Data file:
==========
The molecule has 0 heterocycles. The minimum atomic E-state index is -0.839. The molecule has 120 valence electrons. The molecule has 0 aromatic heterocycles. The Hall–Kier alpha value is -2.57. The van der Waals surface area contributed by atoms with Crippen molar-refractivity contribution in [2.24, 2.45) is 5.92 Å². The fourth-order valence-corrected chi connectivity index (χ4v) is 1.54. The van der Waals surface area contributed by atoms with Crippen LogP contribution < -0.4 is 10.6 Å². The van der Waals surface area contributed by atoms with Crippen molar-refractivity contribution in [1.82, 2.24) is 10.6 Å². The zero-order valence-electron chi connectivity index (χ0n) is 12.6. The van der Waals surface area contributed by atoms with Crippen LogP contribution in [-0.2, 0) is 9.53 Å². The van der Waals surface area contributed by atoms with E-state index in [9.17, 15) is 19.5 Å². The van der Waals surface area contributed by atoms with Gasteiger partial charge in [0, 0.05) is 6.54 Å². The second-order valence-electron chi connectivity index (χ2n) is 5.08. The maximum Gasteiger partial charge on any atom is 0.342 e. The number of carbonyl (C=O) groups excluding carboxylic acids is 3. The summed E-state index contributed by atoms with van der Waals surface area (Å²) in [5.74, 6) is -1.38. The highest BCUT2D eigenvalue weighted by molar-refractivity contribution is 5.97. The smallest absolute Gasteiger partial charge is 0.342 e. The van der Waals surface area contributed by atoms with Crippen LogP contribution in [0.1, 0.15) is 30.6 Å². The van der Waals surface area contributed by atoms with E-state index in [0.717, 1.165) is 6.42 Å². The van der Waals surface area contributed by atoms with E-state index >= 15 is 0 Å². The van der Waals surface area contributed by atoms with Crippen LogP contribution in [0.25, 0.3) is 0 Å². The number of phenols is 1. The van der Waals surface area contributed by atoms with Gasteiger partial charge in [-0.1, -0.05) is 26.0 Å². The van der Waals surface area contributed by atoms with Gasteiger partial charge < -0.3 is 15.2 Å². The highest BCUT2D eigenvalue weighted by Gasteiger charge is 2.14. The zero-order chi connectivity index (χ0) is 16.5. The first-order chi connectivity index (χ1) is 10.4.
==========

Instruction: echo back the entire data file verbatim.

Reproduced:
The molecule has 0 heterocycles. The minimum atomic E-state index is -0.839. The molecule has 120 valence electrons. The molecule has 0 aromatic heterocycles. The Hall–Kier alpha value is -2.57. The van der Waals surface area contributed by atoms with Crippen molar-refractivity contribution in [2.24, 2.45) is 5.92 Å². The fourth-order valence-corrected chi connectivity index (χ4v) is 1.54. The van der Waals surface area contributed by atoms with Crippen LogP contribution < -0.4 is 10.6 Å². The van der Waals surface area contributed by atoms with Crippen molar-refractivity contribution in [1.82, 2.24) is 10.6 Å². The zero-order valence-electron chi connectivity index (χ0n) is 12.6. The van der Waals surface area contributed by atoms with Crippen LogP contribution in [-0.2, 0) is 9.53 Å². The van der Waals surface area contributed by atoms with E-state index in [9.17, 15) is 19.5 Å². The van der Waals surface area contributed by atoms with Gasteiger partial charge in [0, 0.05) is 6.54 Å². The second-order valence-electron chi connectivity index (χ2n) is 5.08. The maximum Gasteiger partial charge on any atom is 0.342 e. The number of carbonyl (C=O) groups excluding carboxylic acids is 3. The summed E-state index contributed by atoms with van der Waals surface area (Å²) in [5.74, 6) is -1.38. The highest BCUT2D eigenvalue weighted by molar-refractivity contribution is 5.97. The smallest absolute Gasteiger partial charge is 0.342 e. The van der Waals surface area contributed by atoms with Crippen LogP contribution in [0.1, 0.15) is 30.6 Å². The van der Waals surface area contributed by atoms with E-state index in [0.717, 1.165) is 6.42 Å². The van der Waals surface area contributed by atoms with E-state index >= 15 is 0 Å². The van der Waals surface area contributed by atoms with Crippen LogP contribution in [0.25, 0.3) is 0 Å². The number of phenols is 1. The van der Waals surface area contributed by atoms with Gasteiger partial charge in [-0.1, -0.05) is 26.0 Å². The van der Waals surface area contributed by atoms with Gasteiger partial charge < -0.3 is 15.2 Å². The highest BCUT2D eigenvalue weighted by Gasteiger charge is 2.14. The zero-order chi connectivity index (χ0) is 16.5. The first-order chi connectivity index (χ1) is 10.4.